On a sudden, when he turned away from the street leading to Chesterton as he came out of the College, he resolved that he would at once go back to Robert Bolton. The man was offensive, suspicious and self-willed; but, nevertheless, his good services, if they could be secured, would be all-important. For his wife’s sake, as Caldigate said to himself — for his wife’s sake he must bear much. ‘I have come to tell you something that has occurred since I was here just now,’ said Caldigate, meeting his brother-in-law at the door of the office. ‘Would you mind coming back?’
‘I am rather in a hurry.’
‘It is of importance, and you had better hear it,’ said Caldigate, leading the way imperiously to the inner room. ‘It is for your sister’s sake. That man Crinkett is in Cambridge.’
‘I saw him just now.’
‘And spoke to him?’ the attorney asked.
‘No. I passed him; and I do not know even whether he recognised me. But he is here, in Cambridge.’
‘And the woman?’
‘I have told you all that I know. He has not come here for nothing.’
‘Probably not,’ said the attorney, with a scornful smile. ‘You will hear of him before long.’
‘Of course I shall. I have come to you now to ask a question. I must put my case at once into a lawyer’s hands. Crinkett, no doubt, will commit perjury and I must undergo the annoyance and expense of proving him to be a perjurer. She probably is here also, and will be ready to commit perjury. Of course I must have a lawyer. Will you act for me?’
‘I will act for my sister.’
‘Your sister and I are one; and I am obliged, therefore, to ask again whether you will act for me? Of course I should prefer it. Though you are, I think, hard to me in this matter, I can trust you implicitly. It will be infinitely better for Hester that it should be so. But I must have some lawyer.’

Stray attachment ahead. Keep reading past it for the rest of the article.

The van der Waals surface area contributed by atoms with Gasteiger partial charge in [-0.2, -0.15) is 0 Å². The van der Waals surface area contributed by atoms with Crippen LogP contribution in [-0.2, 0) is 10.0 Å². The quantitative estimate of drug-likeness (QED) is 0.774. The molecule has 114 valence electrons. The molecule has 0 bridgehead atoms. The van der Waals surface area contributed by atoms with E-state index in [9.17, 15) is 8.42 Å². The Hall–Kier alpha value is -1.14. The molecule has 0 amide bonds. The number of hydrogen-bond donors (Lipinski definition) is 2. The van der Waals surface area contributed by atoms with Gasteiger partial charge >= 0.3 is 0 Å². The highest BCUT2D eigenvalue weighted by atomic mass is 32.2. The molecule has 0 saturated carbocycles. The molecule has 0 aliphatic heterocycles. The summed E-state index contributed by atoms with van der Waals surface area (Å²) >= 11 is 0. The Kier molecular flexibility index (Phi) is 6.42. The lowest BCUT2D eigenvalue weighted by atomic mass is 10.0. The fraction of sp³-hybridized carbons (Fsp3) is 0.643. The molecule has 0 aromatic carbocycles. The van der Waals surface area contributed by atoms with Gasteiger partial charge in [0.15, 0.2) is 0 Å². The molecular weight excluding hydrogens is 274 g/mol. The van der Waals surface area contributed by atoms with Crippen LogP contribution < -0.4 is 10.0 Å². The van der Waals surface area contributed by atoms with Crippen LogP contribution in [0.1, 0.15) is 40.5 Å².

‘And so must she.’
‘Hers and mine must be the same. As to that I will not admit any question. Can you undertake to fight this matter on my behalf — and on hers? If you feel absolutely hostile to me you had better decline. For myself, I cannot understand why there should be such hostility.’
Caldigate had so far conquered his own feelings of abasement as to be able to say this with a determined face, looking straight into the attorney’s eyes, at any rate without sign of fear.
‘It wants thinking about,’ said Robert Bolton.
‘To-morrow the baby is to be christened, and for Hester’s sake I will endeavour to put this matter aside; — but on Wednesday I must know.’
‘On Wednesday morning I will answer your question. But what if this man comes to me in the meantime?’
‘Listen to him or speak to him, just as seems good to you. You know everything that there is to tell, and may therefore know whether he lies or speaks the truth.’
Then Caldigate went to the inn, got his horse, and rode back to Folking.
Last updated Monday, December 22, 2014 at 10:55